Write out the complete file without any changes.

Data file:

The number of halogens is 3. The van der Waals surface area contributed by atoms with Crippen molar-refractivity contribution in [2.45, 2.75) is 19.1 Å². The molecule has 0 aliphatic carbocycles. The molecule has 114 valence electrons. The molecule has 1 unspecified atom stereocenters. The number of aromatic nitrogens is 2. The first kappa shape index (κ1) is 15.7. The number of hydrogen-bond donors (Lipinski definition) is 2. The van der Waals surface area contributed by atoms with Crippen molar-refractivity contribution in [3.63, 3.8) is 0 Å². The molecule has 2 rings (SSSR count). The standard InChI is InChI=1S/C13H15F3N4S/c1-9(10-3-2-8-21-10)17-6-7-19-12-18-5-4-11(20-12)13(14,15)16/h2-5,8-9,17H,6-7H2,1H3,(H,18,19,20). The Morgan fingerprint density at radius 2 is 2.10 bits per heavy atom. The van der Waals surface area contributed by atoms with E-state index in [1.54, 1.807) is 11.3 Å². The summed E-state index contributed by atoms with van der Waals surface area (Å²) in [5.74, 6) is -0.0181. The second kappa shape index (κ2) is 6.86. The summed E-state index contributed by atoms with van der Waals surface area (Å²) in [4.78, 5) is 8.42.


The number of halogens is 3. The van der Waals surface area contributed by atoms with Crippen molar-refractivity contribution in [2.45, 2.75) is 19.1 Å². The molecule has 0 aliphatic carbocycles. The molecule has 114 valence electrons. The molecule has 1 unspecified atom stereocenters. The number of aromatic nitrogens is 2. The first kappa shape index (κ1) is 15.7. The number of hydrogen-bond donors (Lipinski definition) is 2. The van der Waals surface area contributed by atoms with Crippen molar-refractivity contribution in [3.63, 3.8) is 0 Å². The molecule has 2 rings (SSSR count). The standard InChI is InChI=1S/C13H15F3N4S/c1-9(10-3-2-8-21-10)17-6-7-19-12-18-5-4-11(20-12)13(14,15)16/h2-5,8-9,17H,6-7H2,1H3,(H,18,19,20). The Morgan fingerprint density at radius 2 is 2.10 bits per heavy atom. The van der Waals surface area contributed by atoms with E-state index in [1.54, 1.807) is 11.3 Å². The summed E-state index contributed by atoms with van der Waals surface area (Å²) in [5.74, 6) is -0.0181. The second kappa shape index (κ2) is 6.86. The summed E-state index contributed by atoms with van der Waals surface area (Å²) in [4.78, 5) is 8.42.